Not Yet on the Market
There has been a lot of talk lately about "shadow inventory" in the financial community. This is the term applied to the current supply of homes held by banks and other lending institutions where the homeowners are behind on their mortgages, or that have been foreclosed on, but are not yet on the market. There are a lot of fears surrounding "shadow inventories" and the perceived potential for a "flood" of foreclosure inventory being brought to market, creating a dampening effect on the housing recovery.
I found three articles which debate the point, but I must admit I'm more personally aligned with this one by Larry Nusbaum, a resolution assistance contractor for the FDIC. More pessimistic views can be found in these two articles found in the Wall Street Journal and iStockAnalyst.com. Admittedly, my optimism may have a lot to do with where I live.
"The problem is largely concentrated in Arizona, California, Florida and Nevada", WSJ.com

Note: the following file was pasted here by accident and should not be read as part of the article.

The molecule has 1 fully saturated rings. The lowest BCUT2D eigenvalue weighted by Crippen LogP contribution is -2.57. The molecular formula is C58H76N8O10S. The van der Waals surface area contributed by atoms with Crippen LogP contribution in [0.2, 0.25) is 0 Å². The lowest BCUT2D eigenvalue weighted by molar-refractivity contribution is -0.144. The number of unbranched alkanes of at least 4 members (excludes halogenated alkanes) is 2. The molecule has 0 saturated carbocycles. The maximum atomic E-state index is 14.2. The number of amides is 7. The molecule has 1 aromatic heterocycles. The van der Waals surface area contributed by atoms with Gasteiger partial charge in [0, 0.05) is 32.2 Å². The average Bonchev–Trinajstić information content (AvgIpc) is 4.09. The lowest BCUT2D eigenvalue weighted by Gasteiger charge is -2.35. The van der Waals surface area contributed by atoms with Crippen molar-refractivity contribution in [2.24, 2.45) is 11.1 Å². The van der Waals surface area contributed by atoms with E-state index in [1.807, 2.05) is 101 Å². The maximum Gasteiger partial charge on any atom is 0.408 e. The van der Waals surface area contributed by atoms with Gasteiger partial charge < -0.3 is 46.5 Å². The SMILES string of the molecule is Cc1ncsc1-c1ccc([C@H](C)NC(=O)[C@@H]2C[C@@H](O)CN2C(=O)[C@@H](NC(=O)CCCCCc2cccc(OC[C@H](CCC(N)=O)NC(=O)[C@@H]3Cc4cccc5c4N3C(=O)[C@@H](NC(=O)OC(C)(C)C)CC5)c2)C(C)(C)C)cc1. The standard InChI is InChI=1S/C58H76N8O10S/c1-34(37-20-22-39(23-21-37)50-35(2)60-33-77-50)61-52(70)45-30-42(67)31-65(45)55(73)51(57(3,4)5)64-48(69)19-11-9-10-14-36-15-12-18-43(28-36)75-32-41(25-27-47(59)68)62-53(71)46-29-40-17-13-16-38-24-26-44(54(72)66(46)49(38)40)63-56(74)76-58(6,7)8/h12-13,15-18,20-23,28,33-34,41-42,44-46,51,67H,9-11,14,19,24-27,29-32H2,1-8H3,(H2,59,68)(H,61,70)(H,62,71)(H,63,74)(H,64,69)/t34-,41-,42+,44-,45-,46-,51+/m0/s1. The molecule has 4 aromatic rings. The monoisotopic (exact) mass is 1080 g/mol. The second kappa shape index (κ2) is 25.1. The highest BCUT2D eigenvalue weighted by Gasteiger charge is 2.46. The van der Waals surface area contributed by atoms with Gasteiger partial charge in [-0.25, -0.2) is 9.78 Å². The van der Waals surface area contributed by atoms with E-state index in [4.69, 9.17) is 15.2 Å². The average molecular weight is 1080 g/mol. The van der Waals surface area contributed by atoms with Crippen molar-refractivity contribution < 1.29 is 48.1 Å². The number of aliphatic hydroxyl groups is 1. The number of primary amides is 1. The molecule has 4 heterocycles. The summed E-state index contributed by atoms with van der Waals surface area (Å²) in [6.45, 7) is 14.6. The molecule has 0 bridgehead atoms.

If you are in one of these states, the shadow inventory threat would certainly seem far more credible than for other major markets around the country. In Texas, for instance, we are seeing inexpensive inventory snapped up in a matter of days by investors. I even saw one last week where the investor buyer wrote a full price offer for a property that had only been on the market two hours, and delivered his offer with a 100% earnest money check. He got the property, but it turns out there were eight other offers written and delivered to the selling agent within a 24 hour period from the time it went on the market.
What does that mean to me, today?
If you currently have your home for sale, you still need to be aggressive in getting it sold. While we are seeing improvements in most price ranges over the first two months of 2010, there is still a surplus of inventory, and a smaller pool of buyers due to increased lending restrictions and continued unemployment. Bearing all that in mind, my goal is to be the next home that sells in my subdivision.